Review by Ian Keogh
Sarah Glidden’s educational exploration has an alluring title for anyone puzzled over the Israeli and Palestinian enmity, but doesn’t quite live up to it, so it may be sardonic. She approached the topic as a novice, rapidly immersed herself in it, and culminated with a birthright trip to Israel, which is the starting point of these recollections. The birthright trip is funded by donors to enable those with a Jewish background to visit Israel via a guided tour.
Carrying no strong religious convictions, Glidden lives a secular life, and arrives in Israel with some preconceptions, particularly regarding oppression of Palestinians who share the land. This attitude renders her a square peg in a round hole among the other group members, most of whom are depicted as less politically aware. They range from the unquestioning who accept everything they’re told at face value to those with a greater understanding of matters who realise there is no black and white. If that comes across as parroting regime apologists, then welcome to the complex world of Israeli/Palestinian politics.
The more she learns, the more Glidden becomes conflicted, a painful process for her, but where the book is at its best. She’s honest about her own insecurities and self-aware enough to understand the world doesn’t march to her tune, yet combats the realities of others. It’s a theme recurring in the works of other comic creators who’ve produced books on the same topic. Once in country, her viewpoint is very much informed by those born in Israel or those who’ve settled there, and arriving sympathetic toward the Palestinians it’s notable that Glidden’s actual contact with them is minimal. Is it that she doesn’t want her preconceptions contradicted? This is hinted at without being confirmed.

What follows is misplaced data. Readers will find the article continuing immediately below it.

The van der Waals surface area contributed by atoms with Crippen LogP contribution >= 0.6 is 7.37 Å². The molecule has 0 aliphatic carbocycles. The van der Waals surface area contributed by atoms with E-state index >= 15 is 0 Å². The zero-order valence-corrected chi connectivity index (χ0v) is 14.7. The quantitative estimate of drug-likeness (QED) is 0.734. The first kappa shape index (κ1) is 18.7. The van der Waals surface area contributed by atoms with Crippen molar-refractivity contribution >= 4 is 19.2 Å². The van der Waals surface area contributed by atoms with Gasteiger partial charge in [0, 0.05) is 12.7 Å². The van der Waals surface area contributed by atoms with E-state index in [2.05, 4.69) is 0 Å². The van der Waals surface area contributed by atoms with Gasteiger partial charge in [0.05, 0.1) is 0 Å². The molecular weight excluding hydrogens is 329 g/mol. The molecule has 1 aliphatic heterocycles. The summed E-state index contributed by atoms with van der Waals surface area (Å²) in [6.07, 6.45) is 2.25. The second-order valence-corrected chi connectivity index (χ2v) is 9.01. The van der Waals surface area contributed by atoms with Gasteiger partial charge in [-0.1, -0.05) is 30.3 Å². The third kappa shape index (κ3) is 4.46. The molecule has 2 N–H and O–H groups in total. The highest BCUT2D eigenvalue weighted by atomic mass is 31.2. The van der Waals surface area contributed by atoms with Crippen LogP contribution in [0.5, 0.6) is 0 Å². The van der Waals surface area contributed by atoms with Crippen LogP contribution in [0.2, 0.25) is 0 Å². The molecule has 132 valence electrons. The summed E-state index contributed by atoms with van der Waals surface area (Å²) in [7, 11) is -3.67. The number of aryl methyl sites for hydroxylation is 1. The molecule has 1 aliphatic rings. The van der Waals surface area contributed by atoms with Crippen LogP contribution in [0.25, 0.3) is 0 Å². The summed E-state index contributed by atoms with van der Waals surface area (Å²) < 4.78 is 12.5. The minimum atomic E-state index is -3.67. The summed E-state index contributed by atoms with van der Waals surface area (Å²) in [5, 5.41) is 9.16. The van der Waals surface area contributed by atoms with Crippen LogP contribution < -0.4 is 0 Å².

Interestingly the book is “suggested for mature readers”. There’s no sexual content, no swearing, and the average Punisher graphic novel presents far more violence, here all historical. Perhaps Vertigo considered the simple watercolour art might suggest this as a simpler book. The art may be off-putting. It’s sketchy, flat, and limited, with only chapter breaks not conforming to a grid system. People are identifiable more by their clothing and accoutrements than by character, and there are occasions when it’s difficult to figure out some significance. One is where Glidden picks up what appears to be a stone and studies it.
Sixty days spent in Israel brought Glidden no closer to understanding the situation she wanted to investigate, and if anything, despite arriving well-informed via reading (rather than experience), she departs with more questions than she had in the first place. So will the reader. For the curious she supplies a further reading bibliography.